Bottom line? If something depresses you, and there’s literally NO POINT in its message why pass that depressing news on and in turn be the creator of depression in others?

Am I completely off the mark here? The ego is an illusion. We are all connected. Why can’t people see that when a river dries up in Africa, a sunset dies in Florida?

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5 Responses to “Confession Mondays: Ego is an illusion”

  1. winnie Says:

    kind of makes you wonder why poeple write stories about depressing things I guess if you look at it this way. I’m pretty sure I read a story by yourself where a lady attacks another lady in a super-market… surely by the argument outlined above this was wrong, egotistical and gratuitoius to do so? Surely this is hypocrisy?

    Whilst I agree on a certain level, there a boundaries that when crossed mark a place from free expression into sordid degradation and serve no purpose. However I can’t help but feel that an article about the world ending in six months isn’t really within in this realm. why is it wrong that she posted it? why is it wrong that we hear things that depress us? You belieev we should only read and hear things that uplift us or otherwise? well that would rule out some of the greatest literature ever written, shame…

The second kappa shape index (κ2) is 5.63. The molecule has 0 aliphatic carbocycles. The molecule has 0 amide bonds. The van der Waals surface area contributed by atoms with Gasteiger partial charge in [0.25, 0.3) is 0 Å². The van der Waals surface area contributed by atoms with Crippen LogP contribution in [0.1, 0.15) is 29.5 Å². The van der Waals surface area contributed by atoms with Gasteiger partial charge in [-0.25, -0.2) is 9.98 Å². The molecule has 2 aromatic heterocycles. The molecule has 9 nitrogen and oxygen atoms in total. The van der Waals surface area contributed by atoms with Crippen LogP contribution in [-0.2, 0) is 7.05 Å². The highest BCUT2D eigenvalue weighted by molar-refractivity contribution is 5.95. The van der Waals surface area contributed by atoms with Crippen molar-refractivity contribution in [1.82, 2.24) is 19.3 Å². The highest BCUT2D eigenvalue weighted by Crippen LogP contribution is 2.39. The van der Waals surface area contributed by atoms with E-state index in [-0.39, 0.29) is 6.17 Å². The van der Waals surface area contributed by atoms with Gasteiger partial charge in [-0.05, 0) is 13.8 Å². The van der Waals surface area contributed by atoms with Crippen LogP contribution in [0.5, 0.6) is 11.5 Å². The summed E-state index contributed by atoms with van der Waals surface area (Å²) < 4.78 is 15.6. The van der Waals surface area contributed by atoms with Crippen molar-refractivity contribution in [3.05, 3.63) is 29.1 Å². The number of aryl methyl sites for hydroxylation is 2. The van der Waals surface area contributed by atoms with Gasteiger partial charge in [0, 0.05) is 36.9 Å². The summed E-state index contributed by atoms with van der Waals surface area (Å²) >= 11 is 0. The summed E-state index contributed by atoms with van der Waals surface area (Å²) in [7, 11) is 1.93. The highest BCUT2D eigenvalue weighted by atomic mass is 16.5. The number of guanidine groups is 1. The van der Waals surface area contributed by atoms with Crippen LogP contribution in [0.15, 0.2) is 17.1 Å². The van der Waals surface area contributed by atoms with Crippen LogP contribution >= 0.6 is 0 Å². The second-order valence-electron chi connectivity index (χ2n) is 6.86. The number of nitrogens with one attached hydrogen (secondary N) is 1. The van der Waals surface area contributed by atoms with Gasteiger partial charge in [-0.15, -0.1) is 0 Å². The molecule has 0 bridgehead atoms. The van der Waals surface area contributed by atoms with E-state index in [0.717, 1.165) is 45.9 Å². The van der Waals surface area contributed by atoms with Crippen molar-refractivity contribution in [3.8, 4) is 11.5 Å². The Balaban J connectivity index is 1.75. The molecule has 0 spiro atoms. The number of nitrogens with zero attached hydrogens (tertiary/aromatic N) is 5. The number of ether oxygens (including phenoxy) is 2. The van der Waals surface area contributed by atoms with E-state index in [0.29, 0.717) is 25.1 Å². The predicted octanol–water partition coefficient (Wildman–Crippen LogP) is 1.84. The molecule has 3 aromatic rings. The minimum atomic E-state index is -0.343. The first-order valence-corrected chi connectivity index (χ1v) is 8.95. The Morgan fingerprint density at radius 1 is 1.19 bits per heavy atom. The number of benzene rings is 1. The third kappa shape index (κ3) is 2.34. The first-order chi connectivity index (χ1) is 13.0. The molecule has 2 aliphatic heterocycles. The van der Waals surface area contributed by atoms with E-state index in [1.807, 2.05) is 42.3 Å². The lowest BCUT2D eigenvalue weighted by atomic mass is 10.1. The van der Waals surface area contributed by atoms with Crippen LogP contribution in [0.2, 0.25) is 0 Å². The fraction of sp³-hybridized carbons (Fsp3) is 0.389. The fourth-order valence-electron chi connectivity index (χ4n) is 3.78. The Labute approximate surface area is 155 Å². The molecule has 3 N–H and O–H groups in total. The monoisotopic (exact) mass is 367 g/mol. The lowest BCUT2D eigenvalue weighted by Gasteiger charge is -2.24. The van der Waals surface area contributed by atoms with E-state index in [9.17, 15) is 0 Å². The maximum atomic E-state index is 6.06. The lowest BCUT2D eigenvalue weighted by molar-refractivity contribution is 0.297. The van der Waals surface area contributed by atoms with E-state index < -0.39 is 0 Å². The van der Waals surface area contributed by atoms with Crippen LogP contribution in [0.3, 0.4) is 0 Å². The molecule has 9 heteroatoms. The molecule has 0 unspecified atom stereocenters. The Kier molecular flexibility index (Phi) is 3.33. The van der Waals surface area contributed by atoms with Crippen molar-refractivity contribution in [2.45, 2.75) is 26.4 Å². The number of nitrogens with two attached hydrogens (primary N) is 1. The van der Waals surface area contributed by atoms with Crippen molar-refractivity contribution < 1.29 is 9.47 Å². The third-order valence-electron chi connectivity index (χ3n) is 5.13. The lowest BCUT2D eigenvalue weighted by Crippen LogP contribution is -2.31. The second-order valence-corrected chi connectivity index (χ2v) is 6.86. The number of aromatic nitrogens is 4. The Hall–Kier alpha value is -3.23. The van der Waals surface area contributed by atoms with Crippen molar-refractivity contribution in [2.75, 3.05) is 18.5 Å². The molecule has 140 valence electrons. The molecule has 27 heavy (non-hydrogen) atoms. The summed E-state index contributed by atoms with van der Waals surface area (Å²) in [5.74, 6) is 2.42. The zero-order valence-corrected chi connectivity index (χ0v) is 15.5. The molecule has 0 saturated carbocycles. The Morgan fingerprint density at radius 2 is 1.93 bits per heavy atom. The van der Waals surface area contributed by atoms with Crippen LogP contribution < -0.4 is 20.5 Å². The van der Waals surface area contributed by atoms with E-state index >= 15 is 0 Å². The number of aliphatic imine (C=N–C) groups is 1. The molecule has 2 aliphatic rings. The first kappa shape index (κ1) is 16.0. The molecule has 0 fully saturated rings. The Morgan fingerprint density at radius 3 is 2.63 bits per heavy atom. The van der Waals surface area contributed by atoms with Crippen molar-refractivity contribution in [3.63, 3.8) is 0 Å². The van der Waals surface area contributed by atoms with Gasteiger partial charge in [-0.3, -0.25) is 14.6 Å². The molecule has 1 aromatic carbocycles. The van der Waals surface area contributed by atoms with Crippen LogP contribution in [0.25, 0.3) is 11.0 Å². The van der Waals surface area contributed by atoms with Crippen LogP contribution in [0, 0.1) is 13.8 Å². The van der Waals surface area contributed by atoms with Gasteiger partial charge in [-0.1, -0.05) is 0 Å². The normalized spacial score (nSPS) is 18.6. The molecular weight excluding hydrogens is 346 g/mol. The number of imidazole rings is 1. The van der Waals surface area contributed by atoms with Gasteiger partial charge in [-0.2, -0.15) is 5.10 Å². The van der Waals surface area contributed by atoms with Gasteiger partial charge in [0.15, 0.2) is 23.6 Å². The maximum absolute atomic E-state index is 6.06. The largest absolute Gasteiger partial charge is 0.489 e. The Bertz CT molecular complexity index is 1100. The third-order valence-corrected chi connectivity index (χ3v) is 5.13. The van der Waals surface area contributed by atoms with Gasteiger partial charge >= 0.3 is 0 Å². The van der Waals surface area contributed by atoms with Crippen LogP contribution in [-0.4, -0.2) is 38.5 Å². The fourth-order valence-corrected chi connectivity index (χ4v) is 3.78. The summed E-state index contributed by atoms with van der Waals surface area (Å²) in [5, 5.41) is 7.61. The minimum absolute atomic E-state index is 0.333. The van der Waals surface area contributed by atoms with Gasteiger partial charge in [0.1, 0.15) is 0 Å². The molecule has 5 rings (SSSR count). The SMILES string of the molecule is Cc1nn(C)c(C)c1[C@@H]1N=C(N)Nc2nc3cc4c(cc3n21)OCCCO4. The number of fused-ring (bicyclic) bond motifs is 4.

I understand it got to you and that is of course valid, but I don’t understand how you therefore come to the conclusion that L acted in a manner that was wrong? The thing is your reaction is YOUR reaction. You can’t rid the world of things like this ( this is small fry lets face it) but you can work on yourself and stepping back when you feel yourself feel a certain way and work on controling it. I can’t help but feel this is what you should have been doing rather then censoring what other poeple post as a means to controling your emotions instead…..